As for "fine with either"ૼ Where do you set the line, and what do you think should be done when it is crossed? If there's no line, and no consequences for crossing it, then what's the point of even having elections? It's obvious that the law has not been followed here, and the punishment should be that the supposed winner has to prove that they are really acceptable to the people, not to reward the party/candidate whose cheating left it ahead at the magic moment. If anything, losing the governorship will teach the complaisant Dems to do a better job of cheating next time.

And the revote this fall will show that the two candidates were not equal when our present Governor Pro Tem has her upcoming status of "ex-Governor" confirmed.

Posted by: Raoul Ortega at April 28, 2005 12:12 AM

There is no point. When they're this close a coin flip should suffice. Otherwise we make votes into fetishes.

Posted by: oj at April 28, 2005 12:15 AM

you might feel differently if you had her in NH united with a democrat majority in both houses. She does agree with you on gas taxes though. Slightly off topic, the most interesting thing about the recently concluded legislative session was the democrats choice of revising a statewide voter initiative that requires a supermajority to create new taxes. The legislature voted to return to a simple majority thus overruling the expressed will of the people. They then raised taxes by 12% including a very unpopular 33% increase in gas taxes. The next few elections should be quite interesting.

Posted by: Pat H at April 28, 2005 12:42 AM

> When they're this close a coin flip should suffice. Otherwise we make votes into fetishes.

Barf. It's all well and good to not make voting, per se, into a fetish--but given that voting is after all how we decide who will govern us, I will make no apologies about demanding a fair and honest count of the votes, using the rules in place at the time the election was held.

Posted by: at April 28, 2005 12:50 AM

And a fair count is when we win?

Posted by: oj at April 28, 2005 12:54 AM

Trouble is, that kind of thinking encourages large, urban, heavily Dem counties such as King County to be as sloppy as possible. The sloppier they are, the more likely their candidate will win the election. Obviously, this isn't the sort of thing we want to encourage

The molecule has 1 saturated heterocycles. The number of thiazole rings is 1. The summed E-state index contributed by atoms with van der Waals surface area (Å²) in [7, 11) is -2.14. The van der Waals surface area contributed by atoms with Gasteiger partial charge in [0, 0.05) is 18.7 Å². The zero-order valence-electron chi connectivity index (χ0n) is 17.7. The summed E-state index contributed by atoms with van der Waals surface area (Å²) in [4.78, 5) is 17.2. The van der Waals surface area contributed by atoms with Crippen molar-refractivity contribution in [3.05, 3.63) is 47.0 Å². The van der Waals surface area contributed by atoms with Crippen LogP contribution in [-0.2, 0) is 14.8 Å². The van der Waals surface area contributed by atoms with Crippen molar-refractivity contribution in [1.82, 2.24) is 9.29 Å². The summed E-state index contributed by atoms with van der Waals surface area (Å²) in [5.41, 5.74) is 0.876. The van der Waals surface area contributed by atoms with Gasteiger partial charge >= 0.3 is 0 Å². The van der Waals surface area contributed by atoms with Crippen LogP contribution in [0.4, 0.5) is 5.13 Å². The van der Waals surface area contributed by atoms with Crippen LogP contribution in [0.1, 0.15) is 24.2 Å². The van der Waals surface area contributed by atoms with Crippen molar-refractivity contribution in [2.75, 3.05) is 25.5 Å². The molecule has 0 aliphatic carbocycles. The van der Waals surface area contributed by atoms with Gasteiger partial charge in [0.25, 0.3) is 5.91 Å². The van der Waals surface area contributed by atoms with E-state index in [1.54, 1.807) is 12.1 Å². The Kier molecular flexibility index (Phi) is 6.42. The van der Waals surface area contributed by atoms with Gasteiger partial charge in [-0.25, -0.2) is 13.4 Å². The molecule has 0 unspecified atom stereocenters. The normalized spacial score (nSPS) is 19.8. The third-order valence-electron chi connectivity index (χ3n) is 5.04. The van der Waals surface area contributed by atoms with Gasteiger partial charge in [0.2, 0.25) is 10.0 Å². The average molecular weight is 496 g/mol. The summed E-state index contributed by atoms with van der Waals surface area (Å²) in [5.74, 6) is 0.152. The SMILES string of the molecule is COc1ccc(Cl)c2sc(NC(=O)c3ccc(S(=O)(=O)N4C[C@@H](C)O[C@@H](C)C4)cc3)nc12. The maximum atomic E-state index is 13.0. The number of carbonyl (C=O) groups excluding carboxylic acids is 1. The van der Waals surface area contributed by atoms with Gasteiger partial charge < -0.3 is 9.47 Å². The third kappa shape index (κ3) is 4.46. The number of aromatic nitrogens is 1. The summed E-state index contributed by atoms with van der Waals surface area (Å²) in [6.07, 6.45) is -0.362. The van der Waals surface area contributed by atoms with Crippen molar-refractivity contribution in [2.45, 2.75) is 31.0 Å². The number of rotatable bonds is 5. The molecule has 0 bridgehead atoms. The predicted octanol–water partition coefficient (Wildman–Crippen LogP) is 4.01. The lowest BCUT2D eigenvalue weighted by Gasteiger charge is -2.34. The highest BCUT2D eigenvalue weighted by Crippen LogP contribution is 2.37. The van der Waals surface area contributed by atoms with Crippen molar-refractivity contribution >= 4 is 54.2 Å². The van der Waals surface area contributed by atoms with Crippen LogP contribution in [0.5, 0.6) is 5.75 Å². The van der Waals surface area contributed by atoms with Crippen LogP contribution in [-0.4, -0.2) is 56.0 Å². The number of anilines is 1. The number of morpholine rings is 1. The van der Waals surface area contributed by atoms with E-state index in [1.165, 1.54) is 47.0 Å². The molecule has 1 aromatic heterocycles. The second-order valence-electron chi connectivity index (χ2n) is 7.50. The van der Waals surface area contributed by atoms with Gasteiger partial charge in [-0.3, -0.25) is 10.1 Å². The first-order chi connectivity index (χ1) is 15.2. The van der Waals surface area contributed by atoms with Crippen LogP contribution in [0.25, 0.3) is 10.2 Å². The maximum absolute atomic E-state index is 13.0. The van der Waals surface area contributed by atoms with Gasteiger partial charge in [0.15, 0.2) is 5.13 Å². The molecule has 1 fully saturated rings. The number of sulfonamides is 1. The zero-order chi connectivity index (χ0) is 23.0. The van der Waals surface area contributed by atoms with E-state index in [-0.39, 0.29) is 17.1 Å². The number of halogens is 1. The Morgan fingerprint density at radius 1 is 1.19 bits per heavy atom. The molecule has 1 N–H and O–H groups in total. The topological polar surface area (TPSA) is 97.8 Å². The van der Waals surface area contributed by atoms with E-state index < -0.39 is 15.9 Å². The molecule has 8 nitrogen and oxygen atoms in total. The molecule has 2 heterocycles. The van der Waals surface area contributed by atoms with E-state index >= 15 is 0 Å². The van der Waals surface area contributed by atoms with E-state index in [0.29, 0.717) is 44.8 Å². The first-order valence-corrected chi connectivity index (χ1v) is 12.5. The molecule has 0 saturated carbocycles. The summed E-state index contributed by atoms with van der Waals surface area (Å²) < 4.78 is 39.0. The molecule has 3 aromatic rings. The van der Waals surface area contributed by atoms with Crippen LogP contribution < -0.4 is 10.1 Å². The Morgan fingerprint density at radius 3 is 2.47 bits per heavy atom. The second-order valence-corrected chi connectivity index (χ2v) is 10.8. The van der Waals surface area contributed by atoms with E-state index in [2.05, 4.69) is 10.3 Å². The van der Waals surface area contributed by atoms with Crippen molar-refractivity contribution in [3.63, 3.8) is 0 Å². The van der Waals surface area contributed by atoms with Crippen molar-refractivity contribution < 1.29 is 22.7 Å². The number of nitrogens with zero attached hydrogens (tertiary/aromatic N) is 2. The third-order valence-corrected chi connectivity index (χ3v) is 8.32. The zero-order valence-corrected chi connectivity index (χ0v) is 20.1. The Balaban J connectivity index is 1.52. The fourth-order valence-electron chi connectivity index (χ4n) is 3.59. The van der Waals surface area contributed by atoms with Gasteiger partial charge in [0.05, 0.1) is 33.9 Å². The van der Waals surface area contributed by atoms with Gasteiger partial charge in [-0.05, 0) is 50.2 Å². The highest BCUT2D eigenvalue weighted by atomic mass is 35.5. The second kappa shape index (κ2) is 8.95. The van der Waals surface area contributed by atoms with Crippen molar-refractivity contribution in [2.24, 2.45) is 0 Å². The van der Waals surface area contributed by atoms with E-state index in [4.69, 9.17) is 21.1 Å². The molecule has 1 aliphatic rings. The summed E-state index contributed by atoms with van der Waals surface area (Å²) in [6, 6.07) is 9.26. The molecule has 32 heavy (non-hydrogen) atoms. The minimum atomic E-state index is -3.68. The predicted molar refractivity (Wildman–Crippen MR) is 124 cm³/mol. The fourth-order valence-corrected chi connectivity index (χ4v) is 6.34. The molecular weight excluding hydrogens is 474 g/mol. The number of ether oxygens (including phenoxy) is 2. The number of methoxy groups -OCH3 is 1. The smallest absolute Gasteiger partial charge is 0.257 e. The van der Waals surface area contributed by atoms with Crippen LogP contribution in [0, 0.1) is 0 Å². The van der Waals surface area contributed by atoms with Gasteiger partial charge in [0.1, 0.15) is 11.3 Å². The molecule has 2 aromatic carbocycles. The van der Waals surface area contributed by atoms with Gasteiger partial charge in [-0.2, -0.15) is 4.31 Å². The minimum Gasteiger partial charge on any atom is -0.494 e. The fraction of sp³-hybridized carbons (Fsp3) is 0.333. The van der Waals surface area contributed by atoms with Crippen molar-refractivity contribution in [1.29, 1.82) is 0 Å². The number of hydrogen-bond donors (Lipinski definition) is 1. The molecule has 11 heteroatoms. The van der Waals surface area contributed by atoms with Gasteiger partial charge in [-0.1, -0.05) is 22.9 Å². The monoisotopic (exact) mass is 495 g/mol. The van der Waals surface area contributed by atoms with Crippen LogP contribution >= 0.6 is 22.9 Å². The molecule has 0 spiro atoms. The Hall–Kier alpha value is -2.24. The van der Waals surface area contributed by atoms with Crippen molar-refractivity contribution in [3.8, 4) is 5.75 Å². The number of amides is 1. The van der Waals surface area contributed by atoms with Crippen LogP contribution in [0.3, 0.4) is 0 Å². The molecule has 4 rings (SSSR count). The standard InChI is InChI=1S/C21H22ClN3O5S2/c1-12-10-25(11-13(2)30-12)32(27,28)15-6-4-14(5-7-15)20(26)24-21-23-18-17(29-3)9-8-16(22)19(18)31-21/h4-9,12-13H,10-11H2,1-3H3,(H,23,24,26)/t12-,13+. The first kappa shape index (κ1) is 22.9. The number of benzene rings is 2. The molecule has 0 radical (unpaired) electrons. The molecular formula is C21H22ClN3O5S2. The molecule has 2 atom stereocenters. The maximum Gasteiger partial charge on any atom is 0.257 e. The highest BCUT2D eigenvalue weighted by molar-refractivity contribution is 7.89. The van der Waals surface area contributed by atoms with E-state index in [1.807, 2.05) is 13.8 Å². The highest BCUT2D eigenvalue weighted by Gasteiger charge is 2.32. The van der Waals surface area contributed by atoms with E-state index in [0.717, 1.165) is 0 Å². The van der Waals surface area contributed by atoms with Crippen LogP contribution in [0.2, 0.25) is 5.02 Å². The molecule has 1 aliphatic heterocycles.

Fortunately, OJ didn't write Washington State law. We've got a system in place for this sort of thing, and it's happening. We'll have a new election in November and Rossi will win by a landslide.

Posted by: Timothy at April 28, 2005 1:31 AM

OJ's exactly right. Voting is how we determine these things, but voting is entirely incapable of determining margins of a couple of hundred votes. This is like trying to measure thousandths with a ruler marked in sixteenths. Go get another ruler, if you must, but it doesn't make much sense to get mad at the old one.

Posted by: David Cohen at April 28, 2005 7:51 AM


Wanna bet?

Posted by: oj at April 28, 2005 8:50 AM

A grievance can pay more dividends than a single victory.

Posted by: curt at April 28, 2005 9:12 AM

Let me start by noting a serious factual error in the piece: Washington law does not require a hand recount as Anderson implies. In fact, the law discourages it by requiring the challenger to pay -- in advance -- or the hand recount. (They get their money back if they win the recount.)

As for the closeness of the election, Anderson and OJ are simply wrong. If it were possible to magically elimininate all the illegal votes, Rossi would have a net gain of thousands of votes, in my estimate. (If you are curious about that number, see my posts on the subject, either at my own site or at Sound Politics.)

In any case, it is entirely possible to count votes accurately and some Washington counties did just that in this last election.